Long-term Comparison of Production Results from Open Hole and Cemented Multi-Stage Completions in the Barnett Shale
- Darrell Stephen Lohoefer (Eagle Oil & Gas Co.) | Daniel Snyder (Packers Plus) | Rocky Allen Seale (Packers Plus)
- Document ID
- Society of Petroleum Engineers
- IADC/SPE Asia Pacific Drilling Technology Conference and Exhibition, 1-3 November, Ho Chi Minh City, Vietnam
- Publication Date
- Document Type
- Conference Paper
- 2010. IADC/SPE Asia Pacific Drilling Technology Conference and Exhibition
- 2 Well Completion, 1.10.1 Drill string components and drilling tools (tubulars, jars, subs, stabilisers, reamers, etc), 1.6 Drilling Operations, 1.6.9 Coring, Fishing, 5.8.6 Naturally Fractured Reservoir, 2.4.3 Sand/Solids Control, 4.1.2 Separation and Treating, 3.2.3 Hydraulic Fracturing Design, Implementation and Optimisation, 5.1.1 Exploration, Development, Structural Geology, 2.5.2 Fracturing Materials (Fluids, Proppant), 1.6.6 Directional Drilling, 3 Production and Well Operations, 1.10 Drilling Equipment, 2.2.2 Perforating, 2.5.4 Multistage Fracturing, 1.14 Casing and Cementing, 5.8.2 Shale Gas
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The Barnett Shale is considered to be a prototype for other shale plays in North America and throughout the world because it was the first shale play to be developed. This paper describes production results from two horizontal wells in the Barnett Shale completed with open hole, multi-stage fracturing systems (OHMS) compared to direct offset wells with conventional cemented liner, "plug and perf?? completion.
Three years of monthly and cumulative production totals are analyzed and discussed. This paper also discusses the system details, the fracture methods used, as well as the operational efficiencies of OHMS compared to other horizontal completions methods.
These results demonstrate that OHMS technology provides a long-term option for the life of wells in shale plays.
The estimated ultimate recovery (EUR) values for shale gas plays has been a hotly contested issue over the past year due to observed "catastrophic?? production decline curves. This paper discusses how the choice of completion method can affect EUR by analyzing long-term production data from offset wells completed by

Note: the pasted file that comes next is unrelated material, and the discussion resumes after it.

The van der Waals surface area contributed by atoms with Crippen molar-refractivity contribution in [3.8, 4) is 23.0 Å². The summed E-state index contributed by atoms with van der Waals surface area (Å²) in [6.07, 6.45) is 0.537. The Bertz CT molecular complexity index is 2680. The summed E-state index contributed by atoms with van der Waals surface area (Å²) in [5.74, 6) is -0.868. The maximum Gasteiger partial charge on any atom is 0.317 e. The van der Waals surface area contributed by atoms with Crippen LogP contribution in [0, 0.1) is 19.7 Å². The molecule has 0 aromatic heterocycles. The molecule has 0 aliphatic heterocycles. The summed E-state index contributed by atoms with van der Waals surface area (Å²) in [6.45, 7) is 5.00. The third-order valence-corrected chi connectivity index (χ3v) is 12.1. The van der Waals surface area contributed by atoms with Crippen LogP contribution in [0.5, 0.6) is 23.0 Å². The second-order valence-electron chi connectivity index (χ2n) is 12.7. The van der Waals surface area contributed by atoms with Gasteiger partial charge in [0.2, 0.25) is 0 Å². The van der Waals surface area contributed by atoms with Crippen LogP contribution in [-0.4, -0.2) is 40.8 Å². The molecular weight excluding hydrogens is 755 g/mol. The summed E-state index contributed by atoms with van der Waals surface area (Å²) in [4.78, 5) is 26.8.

cemented liner plug and perf versus OHMS. This knowledge can be applied to any unconventional shale reservoir.
Formation Description. The Barnett Shale is a Mississippian-age shale located in the Fort Worth Basin and covers approximately 5,000 square miles of north-central Texas (Figure 1). The Barnett represents the grandfather of shale reservoirs where "shale as source rock?? was first established, and where the necessary set of technologies, namely horizontal drilling and multi-stage fracturing, were developed to make hydrocarbon extraction economically feasible in shale.
The Barnett is conformably overlain by the Pennsylvanian-age Marble Falls Limestone and unconformably overlies the Ordovician-age Viola Limestone/Ellenberger Group, which serves as a fracture barrier (Figure 2) (Bowker, 2003; Pollastro et al., 2003). The core area of the Barnett is located in the Denton, Wise and Tarrant Counties where it is approximately 300 to 500 ft thick with porosity and permeability values in the range of 3 to 5% and 0.00007 to 0.0005 mD, respectively (Fisher et al., 2004; Franz et al., 2005; Ketter et al., 2006). The Barnett is a naturally fractured reservoir where hydraulic stimulation induces development of a complex, interconnected fracture network, resulting in greater access to the formation (Fisher et al., 2004; Warpinski et al., 2005).
Completions History. Vertical wells were first drilled in the Barnett Shale in the early 1980s, but commercial production would not occur until almost two decades later with the advent of horizontal drilling in 2002 (Bowker, 2003; Fisher et al., 2004; Ketter et al., 2006). Because it was the first shale play to be developed, the Barnett has been a testing ground for various completion methods including those described below.
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